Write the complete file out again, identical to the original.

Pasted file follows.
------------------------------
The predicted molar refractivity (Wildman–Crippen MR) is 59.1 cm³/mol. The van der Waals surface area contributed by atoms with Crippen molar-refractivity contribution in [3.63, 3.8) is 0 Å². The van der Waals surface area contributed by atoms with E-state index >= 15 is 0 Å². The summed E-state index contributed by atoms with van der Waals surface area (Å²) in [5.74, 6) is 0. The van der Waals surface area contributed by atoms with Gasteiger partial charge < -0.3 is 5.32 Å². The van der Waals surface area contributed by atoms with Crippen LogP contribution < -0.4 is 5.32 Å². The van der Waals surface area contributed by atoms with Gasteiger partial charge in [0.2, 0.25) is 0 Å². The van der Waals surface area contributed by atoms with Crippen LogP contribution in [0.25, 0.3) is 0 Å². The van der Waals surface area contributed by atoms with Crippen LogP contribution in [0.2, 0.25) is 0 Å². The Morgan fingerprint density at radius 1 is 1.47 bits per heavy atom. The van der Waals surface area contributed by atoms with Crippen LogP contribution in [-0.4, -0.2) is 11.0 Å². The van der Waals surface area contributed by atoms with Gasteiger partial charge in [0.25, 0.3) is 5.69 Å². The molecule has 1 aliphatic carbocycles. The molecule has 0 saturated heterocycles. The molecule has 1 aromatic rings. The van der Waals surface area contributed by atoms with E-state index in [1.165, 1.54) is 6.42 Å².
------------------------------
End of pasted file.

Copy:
The predicted molar refractivity (Wildman–Crippen MR) is 59.1 cm³/mol. The van der Waals surface area contributed by atoms with Crippen molar-refractivity contribution in [3.63, 3.8) is 0 Å². The van der Waals surface area contributed by atoms with E-state index >= 15 is 0 Å². The summed E-state index contributed by atoms with van der Waals surface area (Å²) in [5.74, 6) is 0. The van der Waals surface area contributed by atoms with Gasteiger partial charge < -0.3 is 5.32 Å². The van der Waals surface area contributed by atoms with Crippen LogP contribution < -0.4 is 5.32 Å². The van der Waals surface area contributed by atoms with Gasteiger partial charge in [0.2, 0.25) is 0 Å². The van der Waals surface area contributed by atoms with Crippen LogP contribution in [0.25, 0.3) is 0 Å². The van der Waals surface area contributed by atoms with Crippen LogP contribution in [0.2, 0.25) is 0 Å². The Morgan fingerprint density at radius 1 is 1.47 bits per heavy atom. The van der Waals surface area contributed by atoms with Crippen LogP contribution in [-0.4, -0.2) is 11.0 Å². The van der Waals surface area contributed by atoms with Gasteiger partial charge in [0.25, 0.3) is 5.69 Å². The molecule has 1 aliphatic carbocycles. The molecule has 0 saturated heterocycles. The molecule has 1 aromatic rings. The van der Waals surface area contributed by atoms with E-state index in [1.165, 1.54) is 6.42 Å².